Governor Brown Departs in a Blaze of Climate Action Glory

Governor Brown Departs in a Blaze of Climate Action Glory

Governor Jerry Brown is hosting the Global Climate Action Summit this week in San Francisco. He has just signed SB100 requiring utilities to use only renewable sources by 2045. And will also sign an executive order to transit to a carbon neutral state by 2045. In addition, Brown signed legislation to prevent new pipelines to any new platforms that would extend offshore oil drilling under Trump.

Gov. Brown is backed by Independent Michael Bloomberg, Republican Arnold Schwarzenegger, Democrat Al Gore, and the entire international community that signed the Paris Climate Agreement. The conference also emphasizes China’s plans and progress as the world’s largest current greenhouse gas polluter.

California has already committed to reduce greenhouse gas emissions by 40% below 1990 levels by 2030.

SB 100, by state Sen. Kevin de Leon (D-Los Angeles). Also requires utilities to generate 60% of its power from renewables by 2030, up from the previous 50% goal.

2045 is 27 years in the future, and the state’s three nuclear reactors could be retired by then, thus leaving out our other clean energy source. Recent analyses at UCI by Steven J Davis of Earth System Science shows that a network cannot achieve more than 80% reliability, even with batteries, and an expanded grid. California has not always met its political emission goals in the past, but with a reasonable understanding, it doesn’t hurt to move as far toward the goal as your can. Also, who knows what technical advances will be made in 27 years, with California and the entire world working toward the green energy goals. There will also be energy saving advances in buildings, autos, and appliances by then. Also, the public’s understanding and practice of using less energy could be highly developed and motivated by then, hopefully across the entire United States. Already, half of the US population is in areas which have Climate Action Plans.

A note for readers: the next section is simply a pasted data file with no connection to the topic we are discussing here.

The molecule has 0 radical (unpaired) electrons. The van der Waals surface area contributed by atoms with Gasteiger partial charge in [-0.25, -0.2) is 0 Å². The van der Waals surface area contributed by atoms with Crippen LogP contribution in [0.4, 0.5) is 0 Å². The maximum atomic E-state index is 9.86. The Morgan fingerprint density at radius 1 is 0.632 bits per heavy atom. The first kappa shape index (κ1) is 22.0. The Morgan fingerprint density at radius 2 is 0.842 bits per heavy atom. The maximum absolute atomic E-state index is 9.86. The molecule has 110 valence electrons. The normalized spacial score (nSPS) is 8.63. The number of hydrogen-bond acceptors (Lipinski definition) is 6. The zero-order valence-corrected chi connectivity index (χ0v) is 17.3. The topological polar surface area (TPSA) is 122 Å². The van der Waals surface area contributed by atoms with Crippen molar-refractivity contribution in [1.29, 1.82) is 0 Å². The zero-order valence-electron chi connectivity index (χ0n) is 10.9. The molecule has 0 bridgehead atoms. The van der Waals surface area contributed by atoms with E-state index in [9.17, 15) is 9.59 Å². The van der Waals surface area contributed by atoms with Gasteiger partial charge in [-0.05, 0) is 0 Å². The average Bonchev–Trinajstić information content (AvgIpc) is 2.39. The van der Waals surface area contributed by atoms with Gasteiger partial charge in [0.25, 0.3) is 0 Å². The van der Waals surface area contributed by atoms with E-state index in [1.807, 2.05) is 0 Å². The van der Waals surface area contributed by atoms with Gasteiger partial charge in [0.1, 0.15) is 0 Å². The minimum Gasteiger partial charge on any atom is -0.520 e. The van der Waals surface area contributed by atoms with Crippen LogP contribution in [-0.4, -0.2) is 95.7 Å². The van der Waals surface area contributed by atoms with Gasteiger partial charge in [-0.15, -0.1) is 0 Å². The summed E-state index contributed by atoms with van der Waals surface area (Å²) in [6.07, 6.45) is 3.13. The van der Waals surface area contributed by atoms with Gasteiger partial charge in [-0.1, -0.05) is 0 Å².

As developing countries catch up with transportation, there will be more demand for gasoline, and its price might soar. This will also motivate more fuel saving vehicles, car pooling, and public transport. The majority of our greenhouse gases in California come from transportation, and that will involve public choices of cleaner vehicles. At some point, wasteful vehicles and driving habits may become socially shunned. High mileage vehicles are easily achieved with hybrids. Then, plug-in hybrids can cover most daily trips. Charging at daytime locations would be a great advantage using plentiful solar power, or wind power in various states. It also helps drivers without garages.

The UN Secretary General Antonio Guterres says that climate actions and socio-economic progress will generate 26 trillion dollars by 2030, over business as usual. 24 million new jobs can be created globally by 2030 by climate action policies. California stands to be a major contributor to that. New, stronger clean energy goals for the Paris Climate Agreement will be implemented starting in 2020.

About Dennis SILVERMAN

I am a retired Professor of Physics and Astronomy at U C Irvine. For a decade I have been active in learning about energy and the environment, and in lecturing and attending classes at the Osher Lifelong Learning Institute (OLLI) at UC Irvine.
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